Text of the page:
Creating an autoincrement field (counter) in the MS SQL Server database table, which is located in the “*.mdf” file

Creating an autoincrement field (counter) in the MS SQL Server database table, which is located in the “*.mdf” file

This topic shows how to create a counter field (a unique field) in the table of the Microsoft SQL Server database that is located in the file “MyDataBase.mdf”.

This topic is based on the previous topics:



The task

The files “MyDatabase.mdf” and “MyDataBase.ldf” of the database are designed to work in the Microsoft SQL Server relational database management system are given. Archive with files can be downloaded here.

The database contains one table named ‘Source’. The ‘Source’ table contains the following fields:

  • ID_Source – integer type (int);
  • Name – type ‘string’ of 50 characters;
  • Address – type of ‘string’ of 100 characters.

In the task you need to make the field ID_Source unique counter. When adding a new record to the table, the value of the field should be increased by 1 (autoincremental field), that is, be unique.



1. Connecting the “*.mdf” file of the database to MS Visual Studio

Run the MS Visual Studio.

Using the Server Explorer utility, you need to connect the previously created files “MyDataBase.mdf” and “MyDataBase.ldf”. Archive with files can be downloaded here.

It is recommended that the files be placed in the same directory.

An example of adding a ready (previously created) “*.mdf”-file of a local database to MS Visual Studio is described in detail in the article:

After connecting the database, the “MyDataBase.mdf” database will be displayed in the Server Explorer window (Figure 1).

The database contains one ‘Source’ table (Figure 2), which contains fields in accordance with the condition of the task.

Figure 1. Database ‘MyDataBase.mdf’ in the ‘Server Explorer’ window


Figure 2. The ‘Source’ table


2. Setting the ID_Source field as a counter. The “Identity Column” property

In accordance with the condition of the task, the ID_Source field must be unique. Modern databases support the uniqueness of fields. This means that when a new record is added to the database, a new unique value is automatically generated. Typically, when you add a new record for an integer type, the new unique value is incremented by 1 relative to the previous unique value (optional). It is impossible to manually or programmatically change the value of field records, which is a counter (a unique value). All this work is done by the database management system.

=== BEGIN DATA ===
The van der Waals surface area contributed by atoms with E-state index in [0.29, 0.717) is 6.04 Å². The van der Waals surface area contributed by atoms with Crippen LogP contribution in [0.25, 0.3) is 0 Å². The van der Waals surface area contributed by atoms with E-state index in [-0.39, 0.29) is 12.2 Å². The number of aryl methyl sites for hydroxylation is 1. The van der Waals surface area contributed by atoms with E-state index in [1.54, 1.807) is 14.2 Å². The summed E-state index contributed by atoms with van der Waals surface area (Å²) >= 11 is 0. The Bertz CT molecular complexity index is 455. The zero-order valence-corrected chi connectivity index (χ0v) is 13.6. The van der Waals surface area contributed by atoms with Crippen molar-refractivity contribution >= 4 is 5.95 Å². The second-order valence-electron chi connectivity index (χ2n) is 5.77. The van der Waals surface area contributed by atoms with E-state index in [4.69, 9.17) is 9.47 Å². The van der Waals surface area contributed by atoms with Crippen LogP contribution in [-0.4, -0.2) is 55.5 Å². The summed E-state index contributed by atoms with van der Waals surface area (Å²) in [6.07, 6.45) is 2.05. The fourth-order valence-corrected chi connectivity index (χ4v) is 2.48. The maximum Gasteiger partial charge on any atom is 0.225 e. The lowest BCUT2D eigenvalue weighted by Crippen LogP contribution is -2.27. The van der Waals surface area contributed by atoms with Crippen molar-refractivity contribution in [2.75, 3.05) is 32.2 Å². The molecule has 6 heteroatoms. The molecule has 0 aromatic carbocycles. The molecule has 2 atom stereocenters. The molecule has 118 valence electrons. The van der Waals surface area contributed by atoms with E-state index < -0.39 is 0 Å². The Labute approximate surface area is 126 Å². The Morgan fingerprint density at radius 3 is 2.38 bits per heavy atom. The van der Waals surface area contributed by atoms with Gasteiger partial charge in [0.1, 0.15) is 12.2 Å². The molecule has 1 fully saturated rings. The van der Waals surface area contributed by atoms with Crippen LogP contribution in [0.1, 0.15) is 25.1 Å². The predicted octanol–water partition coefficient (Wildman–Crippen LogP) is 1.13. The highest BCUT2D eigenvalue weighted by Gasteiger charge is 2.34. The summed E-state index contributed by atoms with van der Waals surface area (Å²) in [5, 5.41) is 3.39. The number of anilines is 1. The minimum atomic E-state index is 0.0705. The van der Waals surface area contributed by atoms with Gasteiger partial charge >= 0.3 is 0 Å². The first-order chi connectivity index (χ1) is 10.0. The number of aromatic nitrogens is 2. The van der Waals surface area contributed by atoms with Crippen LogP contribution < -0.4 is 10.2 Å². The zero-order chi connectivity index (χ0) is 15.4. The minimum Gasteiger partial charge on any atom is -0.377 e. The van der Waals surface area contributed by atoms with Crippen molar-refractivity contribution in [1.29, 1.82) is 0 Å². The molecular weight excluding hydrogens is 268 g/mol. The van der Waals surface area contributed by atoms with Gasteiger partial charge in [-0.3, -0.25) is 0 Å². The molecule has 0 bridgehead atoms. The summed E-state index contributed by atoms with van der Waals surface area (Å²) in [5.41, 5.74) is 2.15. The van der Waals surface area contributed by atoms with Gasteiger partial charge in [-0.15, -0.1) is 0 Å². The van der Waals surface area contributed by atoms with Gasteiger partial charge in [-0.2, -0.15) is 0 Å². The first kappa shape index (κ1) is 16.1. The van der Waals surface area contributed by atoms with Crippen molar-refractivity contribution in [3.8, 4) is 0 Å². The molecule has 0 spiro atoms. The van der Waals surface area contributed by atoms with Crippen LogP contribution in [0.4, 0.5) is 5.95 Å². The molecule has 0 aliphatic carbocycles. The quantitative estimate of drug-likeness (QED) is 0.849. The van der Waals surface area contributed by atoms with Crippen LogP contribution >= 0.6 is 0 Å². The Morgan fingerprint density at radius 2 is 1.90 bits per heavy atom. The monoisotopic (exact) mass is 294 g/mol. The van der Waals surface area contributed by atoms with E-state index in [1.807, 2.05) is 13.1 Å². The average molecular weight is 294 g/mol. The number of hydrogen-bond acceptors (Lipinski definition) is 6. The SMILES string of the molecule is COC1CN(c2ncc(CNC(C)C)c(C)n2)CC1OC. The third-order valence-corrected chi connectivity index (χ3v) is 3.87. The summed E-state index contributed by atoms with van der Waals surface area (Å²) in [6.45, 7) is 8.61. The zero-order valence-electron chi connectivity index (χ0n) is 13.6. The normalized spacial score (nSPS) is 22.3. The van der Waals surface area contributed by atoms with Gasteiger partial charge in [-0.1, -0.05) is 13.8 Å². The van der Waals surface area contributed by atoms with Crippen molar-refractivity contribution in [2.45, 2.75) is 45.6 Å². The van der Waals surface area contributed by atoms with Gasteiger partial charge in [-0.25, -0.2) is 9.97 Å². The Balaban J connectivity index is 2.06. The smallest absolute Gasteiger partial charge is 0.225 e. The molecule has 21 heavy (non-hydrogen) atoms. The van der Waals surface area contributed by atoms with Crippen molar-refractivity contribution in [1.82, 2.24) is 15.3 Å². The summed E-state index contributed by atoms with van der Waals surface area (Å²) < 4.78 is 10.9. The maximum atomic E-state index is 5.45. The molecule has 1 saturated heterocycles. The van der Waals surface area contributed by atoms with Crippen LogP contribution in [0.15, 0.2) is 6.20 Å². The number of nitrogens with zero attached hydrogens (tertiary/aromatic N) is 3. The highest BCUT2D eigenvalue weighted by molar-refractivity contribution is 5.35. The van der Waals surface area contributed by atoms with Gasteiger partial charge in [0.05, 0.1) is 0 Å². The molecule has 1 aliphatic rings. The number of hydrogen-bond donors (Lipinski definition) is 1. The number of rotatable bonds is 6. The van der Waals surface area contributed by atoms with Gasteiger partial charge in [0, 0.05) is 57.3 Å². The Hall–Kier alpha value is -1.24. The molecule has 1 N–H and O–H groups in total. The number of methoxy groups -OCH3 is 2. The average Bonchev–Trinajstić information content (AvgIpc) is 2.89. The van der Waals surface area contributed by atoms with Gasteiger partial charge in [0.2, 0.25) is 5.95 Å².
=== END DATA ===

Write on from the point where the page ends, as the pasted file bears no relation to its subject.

To set the ID_Source field unique, you need to do the following:

  • expand the ‘Tables’ tab in the ‘MyDataBase.mdf’ database (Figure 3);
  • In the tab Tables make a right click “mouse” and from the context menu call the command “Open Table Definition” (Figure 3). As a result, the window for defining table fields opens;
  • activate the ID_Source field and set the “Identity Column = ID_Source” property in the “Properties” property window (Figure 4);
  • save and close the ‘Source’ table.


Figure 3. The command “Open Table Definition”


Figure 4. Setting the Identity_Column property to ID_Source value

After the performed actions, the ID_Source field will automatically generate a unique integer value.

Now you can use this table in your projects.


3. Filling a table with data

After you set the ID_Source field in the table as a unique counter, you can programmatically or manually fill the table with data (records).

To fill a table with data (records), you need to perform the following actions:

  • call the context menu with the right mouse click on the Source table and select “Show Table Data” from the context menu (Figure 5). As a result, a window opens for entering data into the table (Figure 6);
  • enter data into the Source table. Because the ID_Source field is a counter, you can not enter data into this field. You can enter data only in the ‘Name’ and ‘Address’ fields. The value of the ‘Source’ field will be generated automatically.


Figure 5. The command “Show Table Data”


Figure 6. Entering data into the ‘Source’ table


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